The Quest for Masculinity in a Defeated France, 1940-1945

Citation:

Capdevila, Luc. 2001. "The Quest for Masculinity in a Defeated France, 1940-1945." Contemporary European History 10 (3, Theme Issue: Gender and War in Europe c. 1918-1949): 423-45.

Author: Luc Capdevila

Abstract:

This article provides a detailed analysis of the individuals who enrolled in Vichy fighting units at the end of the German occupation. Those groups were mostly created in late 1943 and early 1944, and acted as effective subsidiaries to German troops, treating civilians and partisans with extreme violence. The enrolment of those men was a consequence of their political beliefs, notably strong anti-communism. But the fact that their behaviour seems born of desperation (some were recruited after D-Day) is a hint that it was shaped according to other cultural patterns, especially an image of masculinity rooted in the memory of the First World War and developed, among others, according to fascist and Nazi ideologies: a manhood based on strength, the violence of warfare and the image of the soldier. This article provides an analysis based on judiciary documents from the time of the purge, with a careful reconstruction of personal trajectories and self discourse in order to understand the masculine identity these sometimes very young men tried to realise through political engagement in the guise of warriors. (Cambridge Journals)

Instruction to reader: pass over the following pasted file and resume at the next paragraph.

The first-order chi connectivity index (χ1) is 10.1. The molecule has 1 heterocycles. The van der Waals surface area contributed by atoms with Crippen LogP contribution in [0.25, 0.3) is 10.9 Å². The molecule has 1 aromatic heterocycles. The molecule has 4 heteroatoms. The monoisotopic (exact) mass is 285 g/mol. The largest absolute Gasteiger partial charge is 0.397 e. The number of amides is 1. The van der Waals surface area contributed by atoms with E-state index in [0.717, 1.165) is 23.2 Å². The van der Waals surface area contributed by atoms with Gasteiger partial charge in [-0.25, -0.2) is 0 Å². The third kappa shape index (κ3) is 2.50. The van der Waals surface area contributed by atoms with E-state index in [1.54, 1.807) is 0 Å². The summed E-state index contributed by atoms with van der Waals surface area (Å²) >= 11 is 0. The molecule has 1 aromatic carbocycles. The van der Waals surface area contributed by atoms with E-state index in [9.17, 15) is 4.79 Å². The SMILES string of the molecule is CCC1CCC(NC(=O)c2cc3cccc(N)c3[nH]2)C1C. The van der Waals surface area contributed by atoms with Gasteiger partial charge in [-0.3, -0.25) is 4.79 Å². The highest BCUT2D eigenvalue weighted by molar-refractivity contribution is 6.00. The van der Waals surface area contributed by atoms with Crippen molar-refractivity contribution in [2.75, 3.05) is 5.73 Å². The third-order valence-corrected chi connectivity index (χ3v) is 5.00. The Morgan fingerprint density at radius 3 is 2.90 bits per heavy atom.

Annotation:

 

 

Topics: Armed Conflict, Occupation, Combatants, Male Combatants, Gender, Men, Masculinity/ies, Military Forces & Armed Groups, Non-state armed groups, Violence Regions: Europe, Western Europe Countries: France

Year: 2001

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